Colorful gardens gladden the heart. We love color and use it a great deal in order to add interest to our gardens. If you pay close attention to color, you can really up the ante in your landscape. Leaves, flowers, bark, and fruit can all be contributors.

Use them to create patterns, contrast, and variety in your garden. These are your art medium. Get to know the palette well so that you have the tools to design with color at your disposal.


examples of color palettes in garden plants
Hover your mouse over the photos below to enlarge

Berberis thunbergii 'Rose Glow' color example Golden leaved Hosta color example Variegated leaves green and white Hosta color example

Man-made Objects

What are man-made objects? Patios, containers, sculptures and other hard and soft surfaces we add to our garden spaces are all examples of man-made objects. These have a dramatic impact upon the textural sense created by our garden design. By choosing objects carefully, we can transform a space into a place of the heart. Here are just a few examples!


Man-made object examples
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Brick Patio Green Fence Bright yellow chair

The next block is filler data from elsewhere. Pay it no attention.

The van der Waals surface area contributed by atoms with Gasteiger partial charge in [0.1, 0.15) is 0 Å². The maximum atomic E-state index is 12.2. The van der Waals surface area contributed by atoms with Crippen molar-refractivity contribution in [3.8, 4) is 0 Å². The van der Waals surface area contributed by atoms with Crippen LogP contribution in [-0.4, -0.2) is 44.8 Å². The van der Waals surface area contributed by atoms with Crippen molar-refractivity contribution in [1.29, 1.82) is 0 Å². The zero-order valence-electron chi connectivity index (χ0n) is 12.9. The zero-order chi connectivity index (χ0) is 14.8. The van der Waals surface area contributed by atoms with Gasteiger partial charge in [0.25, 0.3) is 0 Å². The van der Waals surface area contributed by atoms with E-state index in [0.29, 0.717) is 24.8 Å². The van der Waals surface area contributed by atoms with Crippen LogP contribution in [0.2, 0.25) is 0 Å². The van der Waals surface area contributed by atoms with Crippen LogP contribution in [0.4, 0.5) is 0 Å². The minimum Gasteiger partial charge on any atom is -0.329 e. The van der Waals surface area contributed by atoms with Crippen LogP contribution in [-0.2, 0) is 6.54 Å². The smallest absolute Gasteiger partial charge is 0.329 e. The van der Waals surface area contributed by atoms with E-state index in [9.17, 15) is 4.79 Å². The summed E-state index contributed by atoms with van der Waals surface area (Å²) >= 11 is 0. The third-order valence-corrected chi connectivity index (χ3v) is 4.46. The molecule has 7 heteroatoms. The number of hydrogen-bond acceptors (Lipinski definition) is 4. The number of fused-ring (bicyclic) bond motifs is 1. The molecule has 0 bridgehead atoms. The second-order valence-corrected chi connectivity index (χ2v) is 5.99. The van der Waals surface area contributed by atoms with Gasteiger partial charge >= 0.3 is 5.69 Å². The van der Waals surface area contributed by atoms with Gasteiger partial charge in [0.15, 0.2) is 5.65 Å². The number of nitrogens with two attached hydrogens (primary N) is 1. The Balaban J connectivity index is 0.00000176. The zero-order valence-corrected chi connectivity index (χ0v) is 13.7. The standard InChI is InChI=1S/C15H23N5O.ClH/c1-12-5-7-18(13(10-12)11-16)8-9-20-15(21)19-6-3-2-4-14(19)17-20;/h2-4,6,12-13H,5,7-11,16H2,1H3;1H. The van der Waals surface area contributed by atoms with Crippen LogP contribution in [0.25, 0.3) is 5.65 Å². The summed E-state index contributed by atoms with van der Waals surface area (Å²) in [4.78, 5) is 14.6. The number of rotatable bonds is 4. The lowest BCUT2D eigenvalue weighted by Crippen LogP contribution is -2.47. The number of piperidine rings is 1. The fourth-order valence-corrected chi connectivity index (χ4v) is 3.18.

Plant Combinations and Visual Texture

Creating visual texture in your garden is simply a matter of combining leaf texture, plant taxonomy, and color harmonies to create visually pleasing patterns that tickle the senses.

How do we think about our gardens then, as we design to bring out the most pleasing visual textures?

colorful annual garden demonstrating good visual texture

The truth is there is no hard and fast process involved. There are however, a series of small decisions that support the goal of creating a pleasing visual texture.

Create your own sensational garden by keeping in mind some of these guiding tenets.

  1. Pay attention to plant characteristics such as form, leaf texture, leaf color, and leaf form, and play them off of one another. Contrasting characteristics establish interest.